It took my son and I about two months to read this book aloud together – very good value for our entertainment dollar, even if means we’re starting on Jinx’s Fire a little later than we’d hoped. I am still anxious to make it to the theater to see Home, even if it can’t possibly be as good as the book.
Smek for President by Adam Rex. Disney-Hyperion, 2015.
More crazy adventures with aliens ensue in this sequel to The True Meaning of Smekday. J.Lo, Tip (now 13) and her mother are all living peacefully in a small town on a lake. The slimy politician Tip caught trying to make a deal with the Gorg in the last book has now taken credit for defeating them, as Tip decided that she didn’t need the notoriety that would come with the world knowing that she and J.Lo actually drove them out. J.Lo is now part of the family, but he still wishes that his fellow Boov didn’t blame him for the whole Gorg invasion thing. He gets it into his head that if he just journeys to New Boovworld, the moon of Saturn where the Boov are now living, and tells the High Boov Smek his story in person, that all will be well.
Tip, meanwhile, is chafing at her mother’s new attempts at involved parenting after a childhood where Tip did most of the nurturing. That fuels her decision to travel to New Boovworld with J.Lo in a newly souped-up Slushious, without asking her mother first. It’s just supposed to be a quick trip – but that hope fades as they find New Boovworld in the middle of its first-ever presidential election, pitting long-time High Boov General Smek against a new populist candidate, Ponch Sandhandler. General Smek is on edge, and his reaction to J.Lo’s confession is (not to be too spoilerish) terrifying. Wild adventuring ensues, the adventure going above and under-ground, with both Tip and J.Lo being chased both by official guards and an unknown assassin in black. All the while, election politics carry on, with footage broadcast across screens everywhere. And now that there is no clear way to get home, Gratuity would really, really like to see her mom again.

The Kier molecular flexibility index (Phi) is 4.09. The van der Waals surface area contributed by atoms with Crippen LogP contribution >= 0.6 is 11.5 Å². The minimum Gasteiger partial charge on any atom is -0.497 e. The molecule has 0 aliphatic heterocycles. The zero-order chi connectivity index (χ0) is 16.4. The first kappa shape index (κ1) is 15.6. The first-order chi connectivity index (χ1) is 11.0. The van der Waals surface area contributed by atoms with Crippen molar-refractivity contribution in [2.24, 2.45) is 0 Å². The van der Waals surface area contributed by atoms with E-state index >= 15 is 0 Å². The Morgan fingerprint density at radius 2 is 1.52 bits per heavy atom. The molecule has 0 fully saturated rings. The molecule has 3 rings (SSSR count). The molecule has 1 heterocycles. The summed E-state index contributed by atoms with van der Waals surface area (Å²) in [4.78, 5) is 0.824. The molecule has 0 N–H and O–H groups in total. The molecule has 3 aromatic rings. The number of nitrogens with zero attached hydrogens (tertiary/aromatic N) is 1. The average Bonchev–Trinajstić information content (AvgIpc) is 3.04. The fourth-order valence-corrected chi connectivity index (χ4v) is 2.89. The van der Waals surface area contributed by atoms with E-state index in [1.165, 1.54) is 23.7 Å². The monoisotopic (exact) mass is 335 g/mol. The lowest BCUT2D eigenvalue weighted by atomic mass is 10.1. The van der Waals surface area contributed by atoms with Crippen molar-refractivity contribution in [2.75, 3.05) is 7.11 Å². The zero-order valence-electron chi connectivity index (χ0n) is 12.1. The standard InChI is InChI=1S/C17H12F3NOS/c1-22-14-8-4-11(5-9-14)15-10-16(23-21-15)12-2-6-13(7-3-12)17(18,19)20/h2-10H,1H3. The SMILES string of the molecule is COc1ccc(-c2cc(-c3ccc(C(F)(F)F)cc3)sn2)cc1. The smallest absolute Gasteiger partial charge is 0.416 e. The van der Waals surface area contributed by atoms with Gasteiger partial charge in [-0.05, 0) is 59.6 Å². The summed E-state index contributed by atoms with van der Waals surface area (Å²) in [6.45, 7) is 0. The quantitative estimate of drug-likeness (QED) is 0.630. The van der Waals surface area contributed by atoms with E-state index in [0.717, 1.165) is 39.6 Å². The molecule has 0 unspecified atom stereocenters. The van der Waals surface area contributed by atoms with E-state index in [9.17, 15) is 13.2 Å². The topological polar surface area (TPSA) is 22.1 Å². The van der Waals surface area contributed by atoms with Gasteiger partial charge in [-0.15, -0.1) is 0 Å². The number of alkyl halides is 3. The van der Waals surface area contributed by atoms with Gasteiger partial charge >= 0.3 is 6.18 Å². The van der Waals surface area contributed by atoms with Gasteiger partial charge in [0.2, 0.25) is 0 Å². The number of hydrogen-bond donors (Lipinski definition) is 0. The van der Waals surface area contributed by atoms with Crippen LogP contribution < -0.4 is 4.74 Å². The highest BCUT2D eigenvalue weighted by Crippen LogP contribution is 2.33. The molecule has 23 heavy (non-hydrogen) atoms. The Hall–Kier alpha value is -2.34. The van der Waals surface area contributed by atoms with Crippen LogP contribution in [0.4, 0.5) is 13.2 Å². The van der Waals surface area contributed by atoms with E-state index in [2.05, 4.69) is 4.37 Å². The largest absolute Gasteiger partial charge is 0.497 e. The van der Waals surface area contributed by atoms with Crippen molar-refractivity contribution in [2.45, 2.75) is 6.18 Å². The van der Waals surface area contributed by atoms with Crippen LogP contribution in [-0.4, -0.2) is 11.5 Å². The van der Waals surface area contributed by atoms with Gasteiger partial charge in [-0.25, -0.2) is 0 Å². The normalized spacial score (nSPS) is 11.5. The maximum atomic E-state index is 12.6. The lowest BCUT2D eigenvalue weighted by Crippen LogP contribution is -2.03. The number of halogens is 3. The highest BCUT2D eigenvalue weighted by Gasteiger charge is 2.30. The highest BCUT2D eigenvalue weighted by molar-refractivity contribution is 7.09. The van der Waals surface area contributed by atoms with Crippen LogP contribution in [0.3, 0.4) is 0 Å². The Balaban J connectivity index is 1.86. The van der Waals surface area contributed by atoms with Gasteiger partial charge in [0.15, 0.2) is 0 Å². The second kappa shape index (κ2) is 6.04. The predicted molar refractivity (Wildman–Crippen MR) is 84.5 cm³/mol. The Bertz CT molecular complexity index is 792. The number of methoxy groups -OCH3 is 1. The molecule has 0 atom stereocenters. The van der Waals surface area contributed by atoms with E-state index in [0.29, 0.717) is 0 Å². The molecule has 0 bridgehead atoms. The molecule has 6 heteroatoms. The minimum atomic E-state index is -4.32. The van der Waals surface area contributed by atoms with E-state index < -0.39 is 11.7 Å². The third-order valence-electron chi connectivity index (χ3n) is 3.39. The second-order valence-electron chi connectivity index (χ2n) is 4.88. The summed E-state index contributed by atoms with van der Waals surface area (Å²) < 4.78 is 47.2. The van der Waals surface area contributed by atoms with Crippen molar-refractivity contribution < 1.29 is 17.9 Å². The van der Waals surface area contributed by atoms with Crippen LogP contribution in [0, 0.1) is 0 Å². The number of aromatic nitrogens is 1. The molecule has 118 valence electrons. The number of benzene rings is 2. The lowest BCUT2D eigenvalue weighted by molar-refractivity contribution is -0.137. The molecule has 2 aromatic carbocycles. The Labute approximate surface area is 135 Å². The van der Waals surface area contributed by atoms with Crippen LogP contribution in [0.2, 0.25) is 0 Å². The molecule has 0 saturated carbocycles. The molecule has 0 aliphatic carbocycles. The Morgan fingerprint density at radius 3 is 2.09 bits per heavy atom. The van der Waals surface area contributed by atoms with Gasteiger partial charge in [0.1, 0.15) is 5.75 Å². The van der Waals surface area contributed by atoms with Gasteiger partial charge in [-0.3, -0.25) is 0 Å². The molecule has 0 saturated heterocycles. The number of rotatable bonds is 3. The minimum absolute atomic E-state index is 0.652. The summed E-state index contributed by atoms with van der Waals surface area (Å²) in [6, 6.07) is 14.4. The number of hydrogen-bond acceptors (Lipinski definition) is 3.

This isn’t quite the same level of social commentary that there was in The True Meaning of Smekday. But it is still a lot of fun, and is still a winning combination of action and humor. (My son, I’ll note, was slightly bored at the beginning, even for the space journey, until actual chasing started.) There’s some relationship evaluating as well, both between Tip and J.Lo and Tip and her mother. This could be a fun introduction for middle grade kids to start looking at election politics and how far people will go to get elected. My verdict: still well worth reading, even if we didn’t love it quite as much as the first one.